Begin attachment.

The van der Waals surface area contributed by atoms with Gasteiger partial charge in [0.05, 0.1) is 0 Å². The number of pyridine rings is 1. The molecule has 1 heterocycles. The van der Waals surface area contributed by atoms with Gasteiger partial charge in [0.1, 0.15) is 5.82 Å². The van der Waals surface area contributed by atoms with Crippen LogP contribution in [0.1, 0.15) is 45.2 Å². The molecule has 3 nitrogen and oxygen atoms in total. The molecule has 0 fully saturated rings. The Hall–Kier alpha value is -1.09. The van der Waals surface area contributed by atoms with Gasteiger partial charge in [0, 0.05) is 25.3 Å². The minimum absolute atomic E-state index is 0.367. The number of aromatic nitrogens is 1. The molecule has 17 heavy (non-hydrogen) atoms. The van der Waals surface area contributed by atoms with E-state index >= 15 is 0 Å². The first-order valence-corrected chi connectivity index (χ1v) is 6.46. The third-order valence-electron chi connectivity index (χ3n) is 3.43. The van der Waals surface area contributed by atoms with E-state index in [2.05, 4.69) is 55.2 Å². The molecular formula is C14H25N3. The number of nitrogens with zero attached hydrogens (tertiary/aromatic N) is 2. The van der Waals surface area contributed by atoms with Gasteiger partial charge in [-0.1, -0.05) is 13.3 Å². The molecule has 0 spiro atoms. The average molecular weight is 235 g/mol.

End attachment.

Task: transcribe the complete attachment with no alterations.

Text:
The van der Waals surface area contributed by atoms with Gasteiger partial charge in [0.05, 0.1) is 0 Å². The number of pyridine rings is 1. The molecule has 1 heterocycles. The van der Waals surface area contributed by atoms with Gasteiger partial charge in [0.1, 0.15) is 5.82 Å². The van der Waals surface area contributed by atoms with Crippen LogP contribution in [0.1, 0.15) is 45.2 Å². The molecule has 3 nitrogen and oxygen atoms in total. The molecule has 0 fully saturated rings. The Hall–Kier alpha value is -1.09. The van der Waals surface area contributed by atoms with Gasteiger partial charge in [0, 0.05) is 25.3 Å². The minimum absolute atomic E-state index is 0.367. The number of aromatic nitrogens is 1. The molecule has 17 heavy (non-hydrogen) atoms. The van der Waals surface area contributed by atoms with E-state index >= 15 is 0 Å². The first-order valence-corrected chi connectivity index (χ1v) is 6.46. The third-order valence-electron chi connectivity index (χ3n) is 3.43. The van der Waals surface area contributed by atoms with E-state index in [2.05, 4.69) is 55.2 Å². The molecular formula is C14H25N3. The number of nitrogens with zero attached hydrogens (tertiary/aromatic N) is 2. The van der Waals surface area contributed by atoms with Gasteiger partial charge in [-0.1, -0.05) is 13.3 Å². The molecule has 0 spiro atoms. The average molecular weight is 235 g/mol.